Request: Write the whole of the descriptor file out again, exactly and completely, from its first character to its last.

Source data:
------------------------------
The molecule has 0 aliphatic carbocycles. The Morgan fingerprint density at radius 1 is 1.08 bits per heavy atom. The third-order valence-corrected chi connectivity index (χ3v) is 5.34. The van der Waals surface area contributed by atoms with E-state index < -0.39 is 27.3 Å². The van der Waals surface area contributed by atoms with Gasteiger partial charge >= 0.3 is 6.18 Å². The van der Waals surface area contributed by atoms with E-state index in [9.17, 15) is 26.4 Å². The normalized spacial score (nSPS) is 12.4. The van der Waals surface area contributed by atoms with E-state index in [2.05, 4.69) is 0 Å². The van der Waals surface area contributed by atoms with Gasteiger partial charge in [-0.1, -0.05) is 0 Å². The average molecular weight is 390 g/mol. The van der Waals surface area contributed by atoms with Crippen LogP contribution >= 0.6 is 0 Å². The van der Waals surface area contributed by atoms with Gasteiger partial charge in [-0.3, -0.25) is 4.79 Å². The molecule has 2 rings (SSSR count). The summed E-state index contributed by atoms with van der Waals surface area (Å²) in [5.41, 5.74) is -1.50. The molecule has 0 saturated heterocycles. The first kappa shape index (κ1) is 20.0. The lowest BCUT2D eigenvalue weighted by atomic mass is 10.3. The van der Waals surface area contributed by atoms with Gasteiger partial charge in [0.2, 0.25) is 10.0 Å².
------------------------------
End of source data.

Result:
The molecule has 0 aliphatic carbocycles. The Morgan fingerprint density at radius 1 is 1.08 bits per heavy atom. The third-order valence-corrected chi connectivity index (χ3v) is 5.34. The van der Waals surface area contributed by atoms with E-state index < -0.39 is 27.3 Å². The van der Waals surface area contributed by atoms with Gasteiger partial charge >= 0.3 is 6.18 Å². The van der Waals surface area contributed by atoms with E-state index in [9.17, 15) is 26.4 Å². The normalized spacial score (nSPS) is 12.4. The van der Waals surface area contributed by atoms with E-state index in [2.05, 4.69) is 0 Å². The van der Waals surface area contributed by atoms with Gasteiger partial charge in [-0.1, -0.05) is 0 Å². The average molecular weight is 390 g/mol. The van der Waals surface area contributed by atoms with Crippen LogP contribution >= 0.6 is 0 Å². The van der Waals surface area contributed by atoms with Gasteiger partial charge in [-0.3, -0.25) is 4.79 Å². The molecule has 2 rings (SSSR count). The summed E-state index contributed by atoms with van der Waals surface area (Å²) in [5.41, 5.74) is -1.50. The molecule has 0 saturated heterocycles. The first kappa shape index (κ1) is 20.0. The lowest BCUT2D eigenvalue weighted by atomic mass is 10.3. The van der Waals surface area contributed by atoms with Gasteiger partial charge in [0.2, 0.25) is 10.0 Å².